- Mechanics’ Liens Now Available to Design Professionals in Massachusetts
- March 23, 2011 | Author: Eric H. Loeffler
- Law Firm: Hinshaw & Culbertson LLP - Boston Office
Massachusetts Governor Deval Patrick recently signed into law a new bill amending the coverage of mechanics’ liens under Mass. Gen. Laws ch. 254 to include architects, professional engineers, licensed site professionals, landscape architects and land surveyors, provided that they are licensed or registered in Massachusetts. Effective July 1, 2011, design professionals will have the same mechanics’ lien protection as contractors, subcontractors and materialmen in Massachusetts. Like other claimants seeking protection under the mechanics’ lien law, strict compliance with statutory procedures will be required in order to preserve and enforce the lien rights.
Under the new law, Massachusetts joins many other states that allow design professionals to place a lien on private property for unpaid services. The law leaves unchanged the current process for general contractors and subcontractors to place a lien on private property when the owner or developer has not paid for their work, and does not affect public projects.
The new law covers “design professionals,” defined as an “architect, landscape architect, professional engineer, licensed site professional or land surveyor who is licensed or registered as such in the commonwealth.” It also includes corporations, limited liability companies, partnerships and other legal entities that are authorized to practice in Massachusetts.
Liens under the new law are permitted for the value of “professional services,” defined as “services that are customarily and legally performed by or under the supervision or responsible control of design professionals in the course of their professional practice, including without limitation, programming, planning, surveying, site investigation, analysis, assessment, design, preparation of drawings and specifications and construction administration services.”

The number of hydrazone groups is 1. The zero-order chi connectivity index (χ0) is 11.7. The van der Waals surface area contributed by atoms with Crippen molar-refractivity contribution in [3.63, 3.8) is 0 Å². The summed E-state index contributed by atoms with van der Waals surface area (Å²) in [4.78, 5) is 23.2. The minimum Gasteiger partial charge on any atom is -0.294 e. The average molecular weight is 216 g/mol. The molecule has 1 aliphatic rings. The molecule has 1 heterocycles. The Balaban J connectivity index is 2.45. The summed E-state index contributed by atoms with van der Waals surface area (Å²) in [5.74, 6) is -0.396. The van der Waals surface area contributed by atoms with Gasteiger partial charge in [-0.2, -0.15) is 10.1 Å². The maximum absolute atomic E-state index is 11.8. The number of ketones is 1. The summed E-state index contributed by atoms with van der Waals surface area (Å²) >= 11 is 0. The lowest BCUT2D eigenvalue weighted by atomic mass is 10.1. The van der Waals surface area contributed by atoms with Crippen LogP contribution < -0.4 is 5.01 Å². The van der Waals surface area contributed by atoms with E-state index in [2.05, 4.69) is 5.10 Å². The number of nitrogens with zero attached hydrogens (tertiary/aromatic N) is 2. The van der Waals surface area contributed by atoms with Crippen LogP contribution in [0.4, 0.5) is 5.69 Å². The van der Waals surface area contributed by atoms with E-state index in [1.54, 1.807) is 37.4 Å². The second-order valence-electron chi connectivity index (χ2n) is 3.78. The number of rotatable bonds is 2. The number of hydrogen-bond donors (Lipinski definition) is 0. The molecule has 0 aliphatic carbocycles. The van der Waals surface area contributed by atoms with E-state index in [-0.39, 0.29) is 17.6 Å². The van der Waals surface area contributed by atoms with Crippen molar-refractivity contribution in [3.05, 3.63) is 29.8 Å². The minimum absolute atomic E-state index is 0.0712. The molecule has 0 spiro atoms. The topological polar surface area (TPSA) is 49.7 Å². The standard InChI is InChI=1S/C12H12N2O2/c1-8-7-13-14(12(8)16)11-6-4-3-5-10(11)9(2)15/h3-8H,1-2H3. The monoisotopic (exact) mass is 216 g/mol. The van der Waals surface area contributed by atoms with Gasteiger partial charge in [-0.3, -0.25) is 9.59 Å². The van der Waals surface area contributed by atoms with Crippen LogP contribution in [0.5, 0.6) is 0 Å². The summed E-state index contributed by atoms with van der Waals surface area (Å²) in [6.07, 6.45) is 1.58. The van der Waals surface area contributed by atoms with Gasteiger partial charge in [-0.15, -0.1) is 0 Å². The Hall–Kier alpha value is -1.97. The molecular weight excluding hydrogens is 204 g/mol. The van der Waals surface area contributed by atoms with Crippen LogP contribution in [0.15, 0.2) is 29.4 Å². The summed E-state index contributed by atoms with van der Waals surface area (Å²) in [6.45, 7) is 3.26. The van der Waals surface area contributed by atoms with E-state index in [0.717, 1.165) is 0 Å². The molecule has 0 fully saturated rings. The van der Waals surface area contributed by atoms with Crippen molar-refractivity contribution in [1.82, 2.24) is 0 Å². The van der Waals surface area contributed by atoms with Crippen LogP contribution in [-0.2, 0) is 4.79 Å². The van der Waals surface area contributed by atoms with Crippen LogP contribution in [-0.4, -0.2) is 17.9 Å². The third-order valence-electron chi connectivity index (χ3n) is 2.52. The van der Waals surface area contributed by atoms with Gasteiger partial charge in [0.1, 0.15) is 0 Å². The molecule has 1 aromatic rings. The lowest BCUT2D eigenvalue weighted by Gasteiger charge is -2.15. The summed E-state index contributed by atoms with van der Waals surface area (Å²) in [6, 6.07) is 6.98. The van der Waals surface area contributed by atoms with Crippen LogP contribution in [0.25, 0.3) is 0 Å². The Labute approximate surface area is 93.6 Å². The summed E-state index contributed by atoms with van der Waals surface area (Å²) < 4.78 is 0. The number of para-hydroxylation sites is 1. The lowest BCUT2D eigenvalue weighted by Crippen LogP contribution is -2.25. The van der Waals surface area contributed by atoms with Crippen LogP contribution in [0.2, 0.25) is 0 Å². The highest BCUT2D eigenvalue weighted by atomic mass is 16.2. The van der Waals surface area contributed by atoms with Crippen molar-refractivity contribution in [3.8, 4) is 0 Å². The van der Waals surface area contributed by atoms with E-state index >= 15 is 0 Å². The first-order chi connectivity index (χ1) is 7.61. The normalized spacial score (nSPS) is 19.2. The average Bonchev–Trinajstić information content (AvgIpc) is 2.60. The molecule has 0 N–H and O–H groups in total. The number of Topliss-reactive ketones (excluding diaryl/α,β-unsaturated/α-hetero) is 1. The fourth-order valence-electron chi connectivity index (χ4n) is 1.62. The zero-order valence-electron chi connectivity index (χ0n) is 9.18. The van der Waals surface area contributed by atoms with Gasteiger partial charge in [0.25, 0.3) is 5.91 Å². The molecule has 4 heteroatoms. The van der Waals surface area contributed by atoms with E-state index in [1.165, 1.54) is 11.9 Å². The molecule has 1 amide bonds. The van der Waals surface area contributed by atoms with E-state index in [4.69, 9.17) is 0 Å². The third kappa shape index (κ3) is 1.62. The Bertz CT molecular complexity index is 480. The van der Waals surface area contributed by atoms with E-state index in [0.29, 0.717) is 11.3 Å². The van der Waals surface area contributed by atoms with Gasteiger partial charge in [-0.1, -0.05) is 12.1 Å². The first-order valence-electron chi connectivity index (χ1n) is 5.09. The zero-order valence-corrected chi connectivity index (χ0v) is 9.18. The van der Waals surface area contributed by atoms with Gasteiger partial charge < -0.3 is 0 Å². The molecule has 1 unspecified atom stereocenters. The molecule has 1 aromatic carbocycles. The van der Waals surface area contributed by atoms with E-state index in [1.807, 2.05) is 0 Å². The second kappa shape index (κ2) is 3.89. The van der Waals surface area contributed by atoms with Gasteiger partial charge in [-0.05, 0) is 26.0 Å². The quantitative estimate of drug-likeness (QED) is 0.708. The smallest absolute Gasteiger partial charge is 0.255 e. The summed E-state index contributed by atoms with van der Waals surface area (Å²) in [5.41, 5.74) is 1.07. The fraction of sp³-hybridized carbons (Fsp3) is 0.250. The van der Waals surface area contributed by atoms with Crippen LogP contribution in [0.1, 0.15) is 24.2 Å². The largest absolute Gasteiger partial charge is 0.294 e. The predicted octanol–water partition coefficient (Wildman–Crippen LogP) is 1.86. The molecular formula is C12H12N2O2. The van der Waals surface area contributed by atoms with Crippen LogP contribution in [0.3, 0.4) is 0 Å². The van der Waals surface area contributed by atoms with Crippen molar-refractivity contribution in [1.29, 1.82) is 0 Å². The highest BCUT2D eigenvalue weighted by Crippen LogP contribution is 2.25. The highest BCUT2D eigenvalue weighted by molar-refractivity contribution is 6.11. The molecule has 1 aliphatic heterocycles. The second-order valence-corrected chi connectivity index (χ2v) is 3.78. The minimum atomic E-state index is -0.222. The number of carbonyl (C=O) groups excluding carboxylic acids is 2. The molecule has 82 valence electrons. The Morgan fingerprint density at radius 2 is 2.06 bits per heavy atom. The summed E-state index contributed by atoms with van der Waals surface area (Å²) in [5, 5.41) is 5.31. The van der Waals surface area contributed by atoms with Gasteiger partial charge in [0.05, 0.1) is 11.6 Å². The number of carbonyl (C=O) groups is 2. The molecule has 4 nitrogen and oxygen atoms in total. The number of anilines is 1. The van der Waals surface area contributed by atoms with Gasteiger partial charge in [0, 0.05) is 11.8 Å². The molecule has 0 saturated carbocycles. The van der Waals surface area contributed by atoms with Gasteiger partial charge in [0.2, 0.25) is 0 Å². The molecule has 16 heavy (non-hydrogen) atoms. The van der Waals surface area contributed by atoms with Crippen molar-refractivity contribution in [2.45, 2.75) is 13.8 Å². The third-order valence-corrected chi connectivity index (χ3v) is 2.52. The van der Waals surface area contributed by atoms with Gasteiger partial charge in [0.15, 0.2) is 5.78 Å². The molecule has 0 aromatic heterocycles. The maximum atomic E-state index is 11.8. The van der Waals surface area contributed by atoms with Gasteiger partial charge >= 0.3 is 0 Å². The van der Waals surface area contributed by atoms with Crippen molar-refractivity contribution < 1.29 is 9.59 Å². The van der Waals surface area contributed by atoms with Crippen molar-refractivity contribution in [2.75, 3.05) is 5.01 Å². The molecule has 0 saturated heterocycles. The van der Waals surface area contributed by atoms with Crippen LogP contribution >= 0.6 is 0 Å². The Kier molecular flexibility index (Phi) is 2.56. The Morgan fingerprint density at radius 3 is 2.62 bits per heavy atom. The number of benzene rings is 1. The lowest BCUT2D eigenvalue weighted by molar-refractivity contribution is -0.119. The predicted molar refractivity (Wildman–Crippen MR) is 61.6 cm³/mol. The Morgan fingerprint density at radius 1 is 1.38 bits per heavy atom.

For design professionals who have direct contracts with project owners, tenants or persons acting with their consent, there are four basic requirements to enforce a lien: (1) a written contract with an owner of “any interest in real property” or any person acting “for, on behalf of or with the consent of such owner . . .”; (2) execution and recordation at the appropriate registry of deeds of a “notice of contract” within the time limits set forth in the statute; (3) execution and recordation at the appropriate registry of deeds of a “statement of account” within 30 days after the last day that a notice of contract may be filed, setting forth “a just and true account of the amount due, minus all just credits,” the owner’s name and a description of the property to be liened; and (4) commencement of a civil action to enforce the lien within 90 days after recordation of the statement of account, and recordation of an attested copy of the complaint with the appropriate registry of deeds. Failing to comply with the specific requirements and deadlines set forth in the statute may result in dissolution of the lien.
There are also special requirements for lower-tier design professionals who work for first-tier design professionals, general contractors and subcontractors.
Under the new statute, most design professional liens have a lower priority than contractor, subcontractor, supplier and labor mechanics’ liens. Only if monies are available after those other liens are paid can money be distributed for the design professional mechanics’ lien. Design professionals hired directly by contractors or subcontractors, however, are not subject to this limitation.
There are many traps for the unwary in the preservation and enforcement of mechanics’ liens under Massachusetts law. Consultation with knowledgeable and experienced legal counsel is therefore highly recommended.